Do you remember freeze tag, or the cooler version, freeze dance? It was a staple in our repertoire of games growing up! I can still feel the sensation of trying to hold my body completely still, willing myself to stay in whatever position I was in when the word "freeze" was announced, hoping against hope that I wouldn't slip up and make any motion whatsoever. The stakes were high; you were "out" if you were caught moving in even the tiniest way. Most of you have heard of "fight or flight."
It's how our ancient brains are programmed to respond to a threat such as an attack by a tiger.
Freeze is the third automatic response to overwhelming danger, whether real or perceived.
The brain turns on the freeze response when fighting or fleeing seem impossible.
Effective self-preservation is one of the positive consequences of the freeze response. In the natural world, animals sometimes play dead so brilliantly that their predators give up and leave before the animal playing dead pops back up and runs off free. A phenomenon often occurs during a bull fight when the bull retreats into a spot in the ring, and "freezes". This place of refuge is called the querencia, and is considered a place of stillness and safety where the bull goes to draw strength. But freezing can also be a way of avoiding or dreading something, and then, our bodies stiffen and our minds become numb, detached or disassociated.
Freeze can be paralyzing or a saving grace.
We have all experienced moments in our lives when our fear, exhaustion, overwhelm, shock or disappointment gets the better of us and we find ourselves unable to keep going, resorting to some sort of a freeze response. How do we thaw? We can look again at our animal friends. After a gazelle freezes in response to a lion attack and the lion wanders off, something magical happens. Once the threat is gone, the brake gradually eases off and the gazelle begins to shake and shudder. All the adrenaline and cortisol that had built up, resulting in the freeze response, get purged and the gazelle returns to herself. For me, the song Jump by the Pointer Sisters had a "thawing" effect on me. If I was frozen in my own self-doubt or self-pity and heard that song on the radio, I would automatically jump up and dance with abandon until I returned to myself. The poet Rumi must have whispered in my ear his famous words "dance until you shatter yourself." Taylor Swift sings about how when she is barraged with negative comments from all sides, she needs to "shake it off, shake it off" so that she can unfreeze herself and move on. Engaging the body is the surest way of breaking out of the freeze cycle. The best thing to do is to pat your legs, stomp your feet, wave your arms, laugh if you can. Walk, run, do yoga, surf. Movement sends a message to the brain that you are safe. Joe Biden shook himself out of the freeze response when he jogged, instead of walked, out to the podium to give his acceptance speech last week. I could feel him breaking out of the stuck position he had been in all week, finally able to reclaim his power. Many of us have felt frozen these last months- worried, fearful, anxious, angry. Remember the bull is his strongest, most powerful self when he emerges from his querencia. In her poem Shake with Joy, Mary Oliver writes:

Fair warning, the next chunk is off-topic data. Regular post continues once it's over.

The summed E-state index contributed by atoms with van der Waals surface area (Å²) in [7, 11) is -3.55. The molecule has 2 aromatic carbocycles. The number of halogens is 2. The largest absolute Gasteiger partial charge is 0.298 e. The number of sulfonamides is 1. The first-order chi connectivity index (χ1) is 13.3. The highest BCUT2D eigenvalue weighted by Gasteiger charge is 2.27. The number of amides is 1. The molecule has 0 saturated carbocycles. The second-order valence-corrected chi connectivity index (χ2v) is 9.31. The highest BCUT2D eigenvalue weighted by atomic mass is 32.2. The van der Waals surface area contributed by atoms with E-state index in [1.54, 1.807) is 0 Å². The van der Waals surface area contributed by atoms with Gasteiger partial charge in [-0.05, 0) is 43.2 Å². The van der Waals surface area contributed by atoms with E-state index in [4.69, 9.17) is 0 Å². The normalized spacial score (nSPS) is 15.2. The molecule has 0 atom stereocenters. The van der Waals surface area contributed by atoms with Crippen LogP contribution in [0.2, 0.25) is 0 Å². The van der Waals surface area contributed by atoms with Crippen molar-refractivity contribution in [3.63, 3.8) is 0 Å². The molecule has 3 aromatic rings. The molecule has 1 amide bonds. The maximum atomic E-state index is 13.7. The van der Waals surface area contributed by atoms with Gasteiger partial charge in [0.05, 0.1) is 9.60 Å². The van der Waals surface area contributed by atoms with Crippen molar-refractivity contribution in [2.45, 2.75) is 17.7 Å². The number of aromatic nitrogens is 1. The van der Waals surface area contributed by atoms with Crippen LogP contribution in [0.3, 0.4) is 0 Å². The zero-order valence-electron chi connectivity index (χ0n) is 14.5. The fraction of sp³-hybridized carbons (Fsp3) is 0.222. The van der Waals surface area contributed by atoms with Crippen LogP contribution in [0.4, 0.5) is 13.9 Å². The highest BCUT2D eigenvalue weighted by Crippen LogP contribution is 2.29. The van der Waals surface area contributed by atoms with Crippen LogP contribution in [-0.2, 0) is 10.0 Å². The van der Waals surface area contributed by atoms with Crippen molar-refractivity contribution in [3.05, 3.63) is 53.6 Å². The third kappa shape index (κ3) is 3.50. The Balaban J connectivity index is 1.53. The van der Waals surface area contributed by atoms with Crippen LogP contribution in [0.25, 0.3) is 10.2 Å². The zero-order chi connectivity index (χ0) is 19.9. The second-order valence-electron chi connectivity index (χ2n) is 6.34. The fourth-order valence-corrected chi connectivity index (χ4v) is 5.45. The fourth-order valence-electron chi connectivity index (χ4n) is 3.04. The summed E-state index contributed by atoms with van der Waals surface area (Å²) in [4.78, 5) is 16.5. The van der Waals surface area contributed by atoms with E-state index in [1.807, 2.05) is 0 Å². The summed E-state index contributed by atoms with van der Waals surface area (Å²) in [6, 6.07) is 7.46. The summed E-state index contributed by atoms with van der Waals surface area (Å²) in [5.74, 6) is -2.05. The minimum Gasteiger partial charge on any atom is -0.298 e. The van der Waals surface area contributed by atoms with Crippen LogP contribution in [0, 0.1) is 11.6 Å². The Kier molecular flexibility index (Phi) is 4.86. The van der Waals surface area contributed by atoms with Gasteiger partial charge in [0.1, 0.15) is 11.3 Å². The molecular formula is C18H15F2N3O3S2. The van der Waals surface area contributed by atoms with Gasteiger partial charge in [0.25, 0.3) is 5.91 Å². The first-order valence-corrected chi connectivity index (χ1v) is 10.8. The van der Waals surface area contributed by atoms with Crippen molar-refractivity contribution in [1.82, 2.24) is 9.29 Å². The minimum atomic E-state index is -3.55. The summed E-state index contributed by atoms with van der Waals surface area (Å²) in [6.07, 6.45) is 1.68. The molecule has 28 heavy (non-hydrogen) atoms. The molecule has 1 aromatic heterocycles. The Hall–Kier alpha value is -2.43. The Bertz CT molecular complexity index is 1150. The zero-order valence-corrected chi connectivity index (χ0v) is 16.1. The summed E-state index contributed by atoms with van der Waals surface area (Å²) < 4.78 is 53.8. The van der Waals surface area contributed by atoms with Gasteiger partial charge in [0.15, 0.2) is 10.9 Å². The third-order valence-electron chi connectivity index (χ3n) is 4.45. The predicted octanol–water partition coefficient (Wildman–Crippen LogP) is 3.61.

We shake with joy, we shake with grief. What a time they have these two housed as they are in the same body.
We freeze from fear, from sadness, from loss. And then we thaw and experience joy and rebirth. It's time to thaw out, to jump, jog, shake it off. We need you to get back to you. Be your most powerful, effective, loving and strong self. You've played dead long enough. The predator is gone. Shake, shudder and run gracefully into your life. Because, as Joseph Campbell says "the privilege of a lifetime is being who you are." Be her. With love and light,